How to grow mush­rooms at home

Ontario Gardener Magazine - - CONTENTS - By Tania Mof­fat

Grow­ing mush­rooms is un­like grow­ing any other veg­etable. Fungi grow from spores rather than seeds. These spores are so tiny that you can’t see them with the naked eye. Per­haps, this is what scares off would-be mush­room cul­ti­va­tors, but grow­ing mush­rooms has never been eas­ier. To­day, kits are even avail­able in some gro­cery stores.

The ba­sics

Crem­ini, enoki, maitake, por­to­bello, oys­ter, shi­itake and white but­ton are the most com­mon mush­room va­ri­eties grown at home. All you need to do is pick your favourite, do a lit­tle re­search on them and buy your sup­plies. You will need to know what type of spawn (mycelium in­oc­u­lated onto a grow­ing medium) you should pur­chase, grow­ing sup­plies and what your mush­room va­ri­ety needs to suc­ceed.

Mush­room grow­ing kits are widely avail­able and come with spawn and some­times even a sub­strate to grow the spawn on. Kits are the eas­i­est way to start if you're a new­bie and should pro­vide you with all your how-to in­for­ma­tion.

Al­ter­na­tively, you can or­der spawn on­line or from a lo­cal re­tailer. Ex­perts can make their own cul­tures and spawn, but this is a chal­leng­ing en­deavor which re­quires ster­ile con­di­tions and spe­cialty equip­ment.

Get­ting started

Mush­room spores rely on var­i­ous grow­ing medi­ums to de­velop into mycelium. When sev­eral mycelia join to­gether they form a fun­gal culture which is then able to de­velop into a fruit­ing body or mush­rooms. This grow­ing medium once in­oc­u­lated with mycelium is called mush­room spawn.

Spores rely on var­i­ous sub­stances such as saw­dust, grain, wooden plugs, straw, wood chips or liq­uid for nour­ish­ment. Mush­room spawn is the com­bi­na­tion of any of these in­gre­di­ents with mush­room spores.

Spawn is then used to trans­fer mycelium onto a grow­ing sub­strate. Mush­rooms can be grown di­rectly from the spawn, how­ever, as it is gen­er­ally not nu­tri­tion­ally dense, you will get fewer mush­rooms.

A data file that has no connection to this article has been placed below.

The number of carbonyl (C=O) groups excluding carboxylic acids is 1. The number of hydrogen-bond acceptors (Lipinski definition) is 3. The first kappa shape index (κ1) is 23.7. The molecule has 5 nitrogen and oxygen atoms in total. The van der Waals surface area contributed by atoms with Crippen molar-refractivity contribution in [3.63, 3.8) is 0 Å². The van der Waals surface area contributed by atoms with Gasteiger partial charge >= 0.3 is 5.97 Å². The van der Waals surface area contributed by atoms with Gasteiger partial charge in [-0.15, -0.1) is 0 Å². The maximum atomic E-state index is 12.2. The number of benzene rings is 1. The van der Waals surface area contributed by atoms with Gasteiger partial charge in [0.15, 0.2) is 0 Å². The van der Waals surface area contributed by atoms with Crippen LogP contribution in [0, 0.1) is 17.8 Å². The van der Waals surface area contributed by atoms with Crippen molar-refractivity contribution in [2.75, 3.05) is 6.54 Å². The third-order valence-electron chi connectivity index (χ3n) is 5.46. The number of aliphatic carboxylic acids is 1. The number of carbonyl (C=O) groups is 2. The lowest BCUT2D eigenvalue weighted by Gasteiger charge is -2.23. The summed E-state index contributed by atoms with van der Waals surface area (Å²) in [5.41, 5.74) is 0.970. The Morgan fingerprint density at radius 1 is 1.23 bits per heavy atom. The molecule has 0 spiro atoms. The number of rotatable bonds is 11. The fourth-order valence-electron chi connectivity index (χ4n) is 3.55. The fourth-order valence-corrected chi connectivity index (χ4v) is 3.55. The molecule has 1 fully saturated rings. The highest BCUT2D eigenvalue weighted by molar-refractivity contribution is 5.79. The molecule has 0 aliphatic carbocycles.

There­fore once the mycelium de­vel­ops the spawn is ap­plied to a sec­ond grow­ing medium. These in­clude sub­stances like straw, card­board, a log, wood chips, com­post, nitro­gen sup­ple­ments among others.

The best way to select a grow­ing medium is to match the mush­room species and the spawn with the sub­strate. Some types of mush­rooms

pre­fer cer­tain grow­ing medi­ums. Of­ten spawns do bet­ter when they are paired with a sub­strate of a sim­i­lar make up e.g. a wood chip spawn and a wood medium. This is where a lit­tle prior re­search can help.

Inoc­u­la­tion is easy, just spread the spawn over the grow­ing medium. Spawn does have a best be­fore date so pur­chase it when you plan to try grow­ing. It gen­er­ally lasts up to two months.

Prop­a­ga­tion and har­vest­ing

Once com­bined you will need a dark, cool, moist and hu­mid en­vi­ron­ment for them to grow. The base­ment or un­der­neath a sink is a good lo­ca­tion. You will need to care­fully mon­i­tor the tem­per­a­ture and mois­ture daily for a cou­ple of weeks; if it over­heats or dries out the spores will die. Ideal grow­ing tem­per­a­tures are gen­er­ally be­tween 13 and 16 C; how­ever, re­fer to the needs of the mush­room you are grow­ing. Mist the medium un­til it is moist but not wet. If your base­ment is too warm in the sum­mer, you can al­ways try grow­ing a win­ter crop.

Some peo­ple use ma­nure for prop­a­ga­tion, if you do use a 50/50 mix of ma­nure and vermiculite as it will main­tain mois­ture bet­ter. Do not spread it more than three inches in depth. Cover it with news­pa­per be­fore mist­ing.

Mush­rooms are ready for har­vest­ing when the caps open. Cut stalks with a sharp knife, this re­duces the chance of pulling up newly de­vel­op­ing mush­rooms. Once mush­rooms start pro­duc­ing you should be able to con­tinue har­vest­ing be­tween one day and one week con­tin­u­ously for sev­eral weeks depend­ing on the va­ri­ety and pro­vided you main­tain their re­quired grow­ing con­di­tions.

The most im­por­tant thing to re­mem­ber when grow­ing fungi is that you must be able to con­trol the grow­ing en­vi­ron­ment – tem­per­a­ture, air­flow, light and mois­ture. Share your pho­tos with us if you try or have tried grow­ing mush­rooms at home.

Mush­room fans it's time to do this!

Mycelium is a thread­like col­lec­tion of cells that ma­ture into fruit­ing bodies, mush­rooms.

To grow mush­rooms, you will need the right grow­ing con­di­tions (tem­per­a­ture and light), mush­room spawn and a grow­ing medium.

Shi­take mush­rooms grow­ing on a saw­dust and ce­real log.

Oys­ter mush­rooms nat­u­rally grow on wood, but mycelium can also grow on pa­per, card­board, straw and other medi­ums.

Mush­rooms are ready to har­vest when their caps open up.

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